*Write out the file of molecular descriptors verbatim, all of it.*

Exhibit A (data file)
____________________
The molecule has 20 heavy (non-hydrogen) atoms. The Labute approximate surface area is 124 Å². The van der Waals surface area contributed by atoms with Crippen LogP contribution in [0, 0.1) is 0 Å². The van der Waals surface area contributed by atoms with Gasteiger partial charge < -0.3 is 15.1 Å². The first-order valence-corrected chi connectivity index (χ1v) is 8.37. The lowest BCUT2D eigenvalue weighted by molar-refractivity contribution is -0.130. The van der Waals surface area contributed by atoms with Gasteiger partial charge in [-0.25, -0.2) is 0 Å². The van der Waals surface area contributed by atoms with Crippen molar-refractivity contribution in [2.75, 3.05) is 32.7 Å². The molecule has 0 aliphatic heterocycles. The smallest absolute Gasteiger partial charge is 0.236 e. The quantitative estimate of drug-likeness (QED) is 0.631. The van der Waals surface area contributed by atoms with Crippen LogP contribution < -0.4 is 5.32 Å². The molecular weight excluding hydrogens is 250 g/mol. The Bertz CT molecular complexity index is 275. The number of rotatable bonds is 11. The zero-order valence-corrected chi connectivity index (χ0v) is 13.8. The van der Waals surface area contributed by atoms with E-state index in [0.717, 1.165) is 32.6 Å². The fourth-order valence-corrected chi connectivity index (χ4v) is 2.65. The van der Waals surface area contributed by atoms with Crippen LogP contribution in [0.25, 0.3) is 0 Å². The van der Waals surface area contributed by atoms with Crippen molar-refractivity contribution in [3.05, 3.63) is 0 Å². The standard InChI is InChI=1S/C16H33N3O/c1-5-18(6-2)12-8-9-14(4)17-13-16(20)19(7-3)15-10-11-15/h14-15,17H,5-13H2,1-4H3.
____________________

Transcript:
The molecule has 20 heavy (non-hydrogen) atoms. The Labute approximate surface area is 124 Å². The van der Waals surface area contributed by atoms with Crippen LogP contribution in [0, 0.1) is 0 Å². The van der Waals surface area contributed by atoms with Gasteiger partial charge < -0.3 is 15.1 Å². The first-order valence-corrected chi connectivity index (χ1v) is 8.37. The lowest BCUT2D eigenvalue weighted by molar-refractivity contribution is -0.130. The van der Waals surface area contributed by atoms with Gasteiger partial charge in [-0.25, -0.2) is 0 Å². The van der Waals surface area contributed by atoms with Crippen molar-refractivity contribution in [2.75, 3.05) is 32.7 Å². The molecule has 0 aliphatic heterocycles. The smallest absolute Gasteiger partial charge is 0.236 e. The quantitative estimate of drug-likeness (QED) is 0.631. The van der Waals surface area contributed by atoms with Crippen LogP contribution < -0.4 is 5.32 Å². The molecular weight excluding hydrogens is 250 g/mol. The Bertz CT molecular complexity index is 275. The number of rotatable bonds is 11. The zero-order valence-corrected chi connectivity index (χ0v) is 13.8. The van der Waals surface area contributed by atoms with E-state index in [0.717, 1.165) is 32.6 Å². The fourth-order valence-corrected chi connectivity index (χ4v) is 2.65. The van der Waals surface area contributed by atoms with Crippen LogP contribution in [0.25, 0.3) is 0 Å². The van der Waals surface area contributed by atoms with Crippen molar-refractivity contribution in [3.05, 3.63) is 0 Å². The standard InChI is InChI=1S/C16H33N3O/c1-5-18(6-2)12-8-9-14(4)17-13-16(20)19(7-3)15-10-11-15/h14-15,17H,5-13H2,1-4H3.